Evaporated milk was first thought of in 1852 by Gail Borden on a transatlantic trip. The cows on board were too sick to produce milk, this gave him the idea. Borden's first evaporated milk lasted three days before it spoiled. He received the patent in 1854, but the first successful production was not until 1855 by a competitor John Meyenberg.
Evaporated milk is fresh, homogenized milk from which 60 percent of the water has been removed. It is then chilled, fortified with vitamins and stabilizers, packaged, and finally sterilized. Standards require whole evaporated milk contain at least 7.9 percent milk fat and 25.5 percent milk solids. The high heat process gives it a bit of a caramelized flavor, and it is slightly darker in color than fresh milk. The evaporation process naturally concentrates the nutrients and the calories, so evaporated versions are more calorie filled and nutritious than their fresh counterparts. When mixed with an equal amount of water, it can be substituted for fresh milk in recipes.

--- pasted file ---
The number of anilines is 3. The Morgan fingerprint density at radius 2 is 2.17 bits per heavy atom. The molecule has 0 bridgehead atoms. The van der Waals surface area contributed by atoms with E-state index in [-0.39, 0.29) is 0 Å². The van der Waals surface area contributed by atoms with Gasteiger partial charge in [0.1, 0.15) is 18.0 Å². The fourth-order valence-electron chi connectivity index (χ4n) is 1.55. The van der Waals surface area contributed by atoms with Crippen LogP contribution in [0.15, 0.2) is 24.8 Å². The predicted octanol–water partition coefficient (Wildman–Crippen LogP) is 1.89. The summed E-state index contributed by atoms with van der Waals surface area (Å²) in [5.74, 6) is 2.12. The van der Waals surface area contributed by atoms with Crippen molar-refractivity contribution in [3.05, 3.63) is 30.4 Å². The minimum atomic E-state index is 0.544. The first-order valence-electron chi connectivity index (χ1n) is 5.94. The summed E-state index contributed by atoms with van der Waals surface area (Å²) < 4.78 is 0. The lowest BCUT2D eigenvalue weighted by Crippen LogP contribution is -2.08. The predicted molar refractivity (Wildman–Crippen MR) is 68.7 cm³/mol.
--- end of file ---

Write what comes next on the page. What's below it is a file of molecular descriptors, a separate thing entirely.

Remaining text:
By definition, evaporated milk in the U.S. is not sweetened. If sugar is added, it will be called condensed milk or sweetened condensed milk. This requires less processing since the added sugar inhibits bacterial growth. Evaporated milk is the only product from cows which has government regulations requiring vitamin A to be added.
Evaporated milk is made by heating fresh whole milk until 60% of the water evaporates. Unlike condensed milk which begins with pasteurized milk and is not heat processed, evaporated milk is sterilized through heat treatment and a vacuum process, making it more concentrated than whole milk. In this form, the milk will contain a higher fat and protein content that is twice the amount normally found in whole milk. Evaporated milk is processed into whole, lowfat or skim varieties, with each varying in the amount of fat contained in the product. The whole milk variety will contain approximately 8% fat, while the low fat version will have approximately 4% and the skim milk will contain only a ½%.